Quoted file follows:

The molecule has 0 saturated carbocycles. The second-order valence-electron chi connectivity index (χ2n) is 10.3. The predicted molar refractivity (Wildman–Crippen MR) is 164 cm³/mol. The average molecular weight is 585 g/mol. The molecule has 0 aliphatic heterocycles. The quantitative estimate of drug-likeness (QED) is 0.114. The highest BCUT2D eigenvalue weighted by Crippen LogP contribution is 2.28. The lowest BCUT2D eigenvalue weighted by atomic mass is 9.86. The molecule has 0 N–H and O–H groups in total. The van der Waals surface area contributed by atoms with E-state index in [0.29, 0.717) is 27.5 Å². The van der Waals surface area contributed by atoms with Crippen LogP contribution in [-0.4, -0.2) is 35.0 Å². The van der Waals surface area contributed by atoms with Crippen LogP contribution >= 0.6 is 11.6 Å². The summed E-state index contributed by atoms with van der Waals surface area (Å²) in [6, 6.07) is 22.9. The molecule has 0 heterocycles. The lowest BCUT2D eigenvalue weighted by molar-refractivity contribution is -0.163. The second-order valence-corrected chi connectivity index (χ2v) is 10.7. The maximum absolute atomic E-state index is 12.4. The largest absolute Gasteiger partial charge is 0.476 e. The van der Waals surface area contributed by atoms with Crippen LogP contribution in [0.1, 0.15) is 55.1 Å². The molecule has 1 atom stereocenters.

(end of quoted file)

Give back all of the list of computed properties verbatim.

The molecule has 0 saturated carbocycles. The second-order valence-electron chi connectivity index (χ2n) is 10.3. The predicted molar refractivity (Wildman–Crippen MR) is 164 cm³/mol. The average molecular weight is 585 g/mol. The molecule has 0 aliphatic heterocycles. The quantitative estimate of drug-likeness (QED) is 0.114. The highest BCUT2D eigenvalue weighted by Crippen LogP contribution is 2.28. The lowest BCUT2D eigenvalue weighted by atomic mass is 9.86. The molecule has 0 N–H and O–H groups in total. The van der Waals surface area contributed by atoms with E-state index in [0.29, 0.717) is 27.5 Å². The van der Waals surface area contributed by atoms with Crippen LogP contribution in [-0.4, -0.2) is 35.0 Å². The van der Waals surface area contributed by atoms with Crippen LogP contribution >= 0.6 is 11.6 Å². The summed E-state index contributed by atoms with van der Waals surface area (Å²) in [6, 6.07) is 22.9. The molecule has 0 heterocycles. The lowest BCUT2D eigenvalue weighted by molar-refractivity contribution is -0.163. The second-order valence-corrected chi connectivity index (χ2v) is 10.7. The maximum absolute atomic E-state index is 12.4. The largest absolute Gasteiger partial charge is 0.476 e. The van der Waals surface area contributed by atoms with Crippen LogP contribution in [0.1, 0.15) is 55.1 Å². The molecule has 1 atom stereocenters.